2. tinted visors need to be treated in context, as a secondary function of the primary function of impacts resistance. see my 7am post today. Just FYI the debate on as1609 and the UK debate in early 2000’s both pivoted on the points made in: wigan(1979)* (available on my website of course, as I have permission from J Optometry to do so). Its an old paper but the coherent arguments are not rehearsed better anywhere esle yet- if only people would do more sensible research updating these interacting issues of veiling luminance, scratches, dazzle etc.. but perhaps there are seen to be no suitable supervisors..

      * Wigan, M. R. (1979). “Towards improved standards for automotive eye protection.” Australian Journal of Optometry 8(62): 11.
      The requirements are considered for a reassessment of the Australian standards relating to eye protection for vehicle users, particularly for motorcycle users. The interlocking requirements of the Australian standards for vehicle users’ helmets and for automotive eye protection are illustrated. Light transmittance requirements for windscreen, visors, and goggles are reviewed and the case for tinted eye protection for daytime use considered. The contribution of surface scratching to glare is assessed. Impact test procedures for series of related standards are reviewed. The possible contribution of eye protection to crash injury is considered, and some of the available data sources from in depth accident studies are summarised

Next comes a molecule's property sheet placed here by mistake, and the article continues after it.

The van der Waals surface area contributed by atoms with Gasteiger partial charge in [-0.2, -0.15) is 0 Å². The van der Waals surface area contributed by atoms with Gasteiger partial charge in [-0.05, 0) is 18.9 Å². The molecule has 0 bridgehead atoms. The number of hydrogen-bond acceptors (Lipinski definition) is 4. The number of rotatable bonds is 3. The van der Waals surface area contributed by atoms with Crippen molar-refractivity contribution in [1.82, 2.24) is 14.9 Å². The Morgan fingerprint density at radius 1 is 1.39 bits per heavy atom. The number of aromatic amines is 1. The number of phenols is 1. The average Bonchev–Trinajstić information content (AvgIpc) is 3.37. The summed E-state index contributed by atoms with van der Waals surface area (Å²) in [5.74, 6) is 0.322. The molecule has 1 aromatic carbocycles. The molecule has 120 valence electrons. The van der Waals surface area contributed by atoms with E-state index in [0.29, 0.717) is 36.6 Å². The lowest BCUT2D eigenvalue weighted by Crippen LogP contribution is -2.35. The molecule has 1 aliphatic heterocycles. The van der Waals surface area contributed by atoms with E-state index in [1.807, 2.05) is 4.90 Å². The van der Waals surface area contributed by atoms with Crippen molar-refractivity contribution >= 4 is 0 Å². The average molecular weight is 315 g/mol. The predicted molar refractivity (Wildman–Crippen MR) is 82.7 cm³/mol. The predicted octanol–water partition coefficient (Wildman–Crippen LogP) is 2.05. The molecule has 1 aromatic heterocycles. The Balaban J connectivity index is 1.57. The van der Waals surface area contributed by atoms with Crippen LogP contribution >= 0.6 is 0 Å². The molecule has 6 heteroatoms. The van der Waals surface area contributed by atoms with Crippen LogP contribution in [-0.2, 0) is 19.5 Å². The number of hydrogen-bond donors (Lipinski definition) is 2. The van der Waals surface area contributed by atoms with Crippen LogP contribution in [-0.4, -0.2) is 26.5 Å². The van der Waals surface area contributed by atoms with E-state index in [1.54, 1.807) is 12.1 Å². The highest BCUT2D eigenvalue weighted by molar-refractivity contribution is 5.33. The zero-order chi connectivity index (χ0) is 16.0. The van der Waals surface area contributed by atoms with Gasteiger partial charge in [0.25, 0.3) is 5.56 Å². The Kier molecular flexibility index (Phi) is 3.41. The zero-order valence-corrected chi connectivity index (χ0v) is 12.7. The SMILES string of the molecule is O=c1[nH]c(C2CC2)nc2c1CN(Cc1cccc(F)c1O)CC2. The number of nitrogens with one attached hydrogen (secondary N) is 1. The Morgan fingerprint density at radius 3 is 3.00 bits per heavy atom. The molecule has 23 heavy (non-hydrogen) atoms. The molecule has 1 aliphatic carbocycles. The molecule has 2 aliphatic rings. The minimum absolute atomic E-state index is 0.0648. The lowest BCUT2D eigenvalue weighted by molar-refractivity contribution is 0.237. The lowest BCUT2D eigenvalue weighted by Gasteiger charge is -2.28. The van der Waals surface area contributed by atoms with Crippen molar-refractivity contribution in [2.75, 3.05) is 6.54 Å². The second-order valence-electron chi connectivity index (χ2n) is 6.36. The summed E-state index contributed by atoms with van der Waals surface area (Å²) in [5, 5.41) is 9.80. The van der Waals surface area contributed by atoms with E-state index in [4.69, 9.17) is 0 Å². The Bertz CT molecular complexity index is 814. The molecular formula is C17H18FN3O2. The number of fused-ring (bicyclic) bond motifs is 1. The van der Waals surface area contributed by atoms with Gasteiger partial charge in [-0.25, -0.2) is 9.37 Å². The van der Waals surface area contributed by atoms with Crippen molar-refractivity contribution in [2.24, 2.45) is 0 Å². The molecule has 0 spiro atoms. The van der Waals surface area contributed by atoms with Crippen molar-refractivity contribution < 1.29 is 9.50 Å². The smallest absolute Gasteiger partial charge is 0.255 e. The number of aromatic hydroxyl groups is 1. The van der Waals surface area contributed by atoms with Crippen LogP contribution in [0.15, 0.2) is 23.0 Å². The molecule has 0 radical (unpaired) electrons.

Just FYI as its a helmet day a few more references old but staggeringly and alarmingly still substantially relevant(that really makes me sad) ill add at the end. Note the reccommednation for an overhaul of the helmet and visor standards in the HORSCORS report– the same applies today but with a very different context where excellent overseas standards exist, and tetsing fcaiites are almost entirely overseas these days..

      Wigan, M. R. (1986). Australian Helmet Standards and their enforcement. Vermont, Victoria, Australian Road Research Board.AIR 812-10

      Wigan, M. R. (1978). Motorcycle helmets and visors: a brief review following a Federal Inquiry. Vermont, Victoria, Australian Road Research Board. AIR 812-2

      Australia: House of Representatives: Advisors: P.W.Milne & M.R.Wigan (1978). Motorcycle and bicycle safety. Report of the Standing Committee on Road Safety of the House of Representatives. Canberra, AGPS.179pp
      The introduction of a new Australian standard for motorcycle helmets (AS 1698-1974) in 1975 has been followed by legislative action. A number of possible or potential problems were stated to have ensued in evidence given before the house of representatives standing committee on road safety, and in view of the four year lapse since the appropriate SAA committees (au/12 vehicle users helmets: au/13 automotive eye protection) has last met, the tabled report of this federal committee requested a review of both as 1698-1974 and as 1609-1974 (the relevant standard for motorcycle helmet visors called up by as 1698-1974). This report collates the material references and recommendations from the evidence on helmets and visors, including bicycle helmets (now covered by AS 2063-1977), and includes background material drawn from a recent overseas study journey by the author